The international community breathed a sigh of relief as Joe Biden took his oath to become President of the United States last week. While the US faces multiple domestic challenges, its foreign policy agenda is no less complicated. Leaving aside its relationships with China and Saudi Arabia, it has marked the Horn of Africa as one of its most pressing issues. It is right.
Leaders from around the world have categorised Abiy Ahmed’s “law and order” operation in Tigray as one of the worst humanitarian crises this century. With nearly 2 million people fleeing their homes, and up to 4 million people trapped and facing starvation as the food runs out, the refusal by the Ethiopian authorities to allow UN food parcels is shocking. The Economist has suggested that Abiy Ahmed is using hunger as a means to force the people of Tigray into submission.
The EU’s foreign policy chief has stopped all budget support aid to Ethiopia(approximately $107m) until aid agencies are allowed in. Dominic Raab, the UK’s foreign secretary, has said that Abiy Ahmed’s reputation is tarnished. Where before the Ethiopian Prime Minister was regarded as a reformer and a deserving recipient of the Nobel Peace Prize, nowadays many in the region regard him as an African strongman.
It looks like Abiy Ahmed was promised an easy victory in Tigray. A short and targeted “law and order” operation was meant to assert the federal government’s authority and put the Tigray People Liberation Front (TPLF) in its place. Misplaced optimism perhaps led to diplomatic blindness. Ethiopia mobilised Eritrean forces, with an old grudge to settle against the TPLF, to help. There have been reports this week that the Eritreans have co-opted the Somalis in this fight. The conflict, now in its third month, shows no signs of abating. Other internal tribal conflicts in Oromia and Benishangul-Gumuzhave flared.
On the international stage, it is the tension between Sudan and Ethiopia that is most concerning. In December 2020, Sudan took steps to mark its sovereignty on the al-Fashqa border.The fertile agricultural land, recognised to be within Sudan’s borders, has long been settled by Ethiopian farmers. Sudan’s steps have led to weeks of low-level clashes between the two forces. If this border dispute worsens, the Horn of Africa is at a perilous turning point. Sudan is likely to allow access to TPLF fighters to re-arm and re-train which will make the situation in Tigray even worse. If Ethiopia retaliates, the Sudanese might call on Egypt to its defence. They are already in-sync over concerns about the Grand Ethiopian Renaissance Dam project. Kenya is reportedly worried about the new Ethiopian, Eritrean and Somali tripartite arrangement.
None of this is easy, especially not for a new US administration. Antony Blinken, Secretary of State, is not shying away. At his confirmation hearingslast week, he said that “it starts with our very active engagement; not being AWOL when these problems emerge. On Ethiopia I share your deep concerns. […] And I worry as well that what started there has the potential to be destabilising throughout the Horn of Africa.” Blinken did not rule the appointment of a new special envoy to the region.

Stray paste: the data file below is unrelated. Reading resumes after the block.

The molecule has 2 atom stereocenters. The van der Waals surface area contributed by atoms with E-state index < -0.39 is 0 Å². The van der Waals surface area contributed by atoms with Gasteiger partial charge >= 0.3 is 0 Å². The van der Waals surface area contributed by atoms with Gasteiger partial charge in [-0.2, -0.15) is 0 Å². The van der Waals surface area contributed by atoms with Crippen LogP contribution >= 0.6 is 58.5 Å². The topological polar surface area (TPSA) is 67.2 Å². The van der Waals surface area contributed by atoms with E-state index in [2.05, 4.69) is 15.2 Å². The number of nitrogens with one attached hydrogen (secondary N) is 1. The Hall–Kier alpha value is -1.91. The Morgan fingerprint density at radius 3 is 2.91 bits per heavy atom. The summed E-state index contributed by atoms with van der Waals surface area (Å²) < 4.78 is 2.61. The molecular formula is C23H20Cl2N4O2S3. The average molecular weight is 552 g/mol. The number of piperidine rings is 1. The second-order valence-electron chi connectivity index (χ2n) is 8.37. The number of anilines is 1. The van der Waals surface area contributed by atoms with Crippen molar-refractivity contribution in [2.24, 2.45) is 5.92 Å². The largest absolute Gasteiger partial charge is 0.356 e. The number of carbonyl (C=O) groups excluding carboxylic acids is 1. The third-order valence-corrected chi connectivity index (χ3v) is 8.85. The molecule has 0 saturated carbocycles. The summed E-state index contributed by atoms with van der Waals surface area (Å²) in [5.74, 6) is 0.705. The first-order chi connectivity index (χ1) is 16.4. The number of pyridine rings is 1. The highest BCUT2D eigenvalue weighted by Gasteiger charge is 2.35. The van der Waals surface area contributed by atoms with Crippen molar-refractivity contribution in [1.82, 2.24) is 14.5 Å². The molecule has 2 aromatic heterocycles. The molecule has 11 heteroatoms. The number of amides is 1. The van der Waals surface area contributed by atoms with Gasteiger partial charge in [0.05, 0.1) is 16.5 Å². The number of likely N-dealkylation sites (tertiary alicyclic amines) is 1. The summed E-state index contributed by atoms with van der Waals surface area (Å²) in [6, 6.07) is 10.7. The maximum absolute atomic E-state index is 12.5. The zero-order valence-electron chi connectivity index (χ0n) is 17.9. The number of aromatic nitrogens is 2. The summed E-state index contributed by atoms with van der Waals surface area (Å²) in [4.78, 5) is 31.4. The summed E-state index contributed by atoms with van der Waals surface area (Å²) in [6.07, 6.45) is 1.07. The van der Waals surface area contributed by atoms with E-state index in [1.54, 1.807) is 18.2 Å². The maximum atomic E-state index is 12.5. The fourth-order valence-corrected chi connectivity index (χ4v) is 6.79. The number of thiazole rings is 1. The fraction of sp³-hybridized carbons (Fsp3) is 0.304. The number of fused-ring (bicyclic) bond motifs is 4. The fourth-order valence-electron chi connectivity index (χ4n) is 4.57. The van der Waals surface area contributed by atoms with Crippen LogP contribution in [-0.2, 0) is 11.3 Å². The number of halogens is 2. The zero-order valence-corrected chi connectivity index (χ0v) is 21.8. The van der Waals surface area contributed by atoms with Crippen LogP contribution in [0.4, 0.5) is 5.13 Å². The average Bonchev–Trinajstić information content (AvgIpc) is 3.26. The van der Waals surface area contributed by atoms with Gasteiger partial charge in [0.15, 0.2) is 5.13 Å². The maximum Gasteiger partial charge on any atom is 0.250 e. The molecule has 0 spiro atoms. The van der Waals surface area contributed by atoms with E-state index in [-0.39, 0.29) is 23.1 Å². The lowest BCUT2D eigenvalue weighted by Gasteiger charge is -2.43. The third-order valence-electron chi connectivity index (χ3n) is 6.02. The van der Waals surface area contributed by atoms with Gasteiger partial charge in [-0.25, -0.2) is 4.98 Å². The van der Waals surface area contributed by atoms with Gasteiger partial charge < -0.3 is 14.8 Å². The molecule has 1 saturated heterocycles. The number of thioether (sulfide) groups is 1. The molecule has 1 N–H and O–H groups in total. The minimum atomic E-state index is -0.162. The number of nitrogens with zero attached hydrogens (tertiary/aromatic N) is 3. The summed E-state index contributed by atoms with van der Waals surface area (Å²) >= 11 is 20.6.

US special envoys have a chequered history in East Africa. With no need for Senate confirmations, Congress appearances or bureaucracies to run, envoys are free to dive deep into a conflict, develop expertise and speak their minds. Special envoys are also a double-edged sword – especially if they have been appointed to satisfy domestic special interests.
It is perhaps the experience in South Sudan that serves the best warning. Initially proud at being the “midwife” of Africa’s newest state, the US now shakes its head in despair as it watches the old rebels tear the country apart and steal its spoils. For observers, this was clear from the start. Special envoys, driven by evangelical agendas and Christian lobby groups, were appointed by President Bush to Sudan in the years leading up to the South’s independence. They reduced the civil war to a binary conflict – the Christian South fighting the Muslim North – where loyalty to the southern cause obscured the atrocities carried out by the rebels, who later went on to lead the new country. They are still in power.
Ethnic divisions in Ethiopia are now raw – and could lead to a regional disaster. President Biden may not have been referring to the Horn of Africa when he said that “there is truth and there are lies. Lies told for profit and for power” in his inauguration address. Whoever is appointed as special envoy to the Horn of Africa should heed the President’s warning. They will need to tread carefully between competing narratives and tribal tensions. They will need to acknowledge the complexity in the region and act as an honest broker to ensure that the mistakes of South Sudan are not repeated. Millions of lives might be at stake.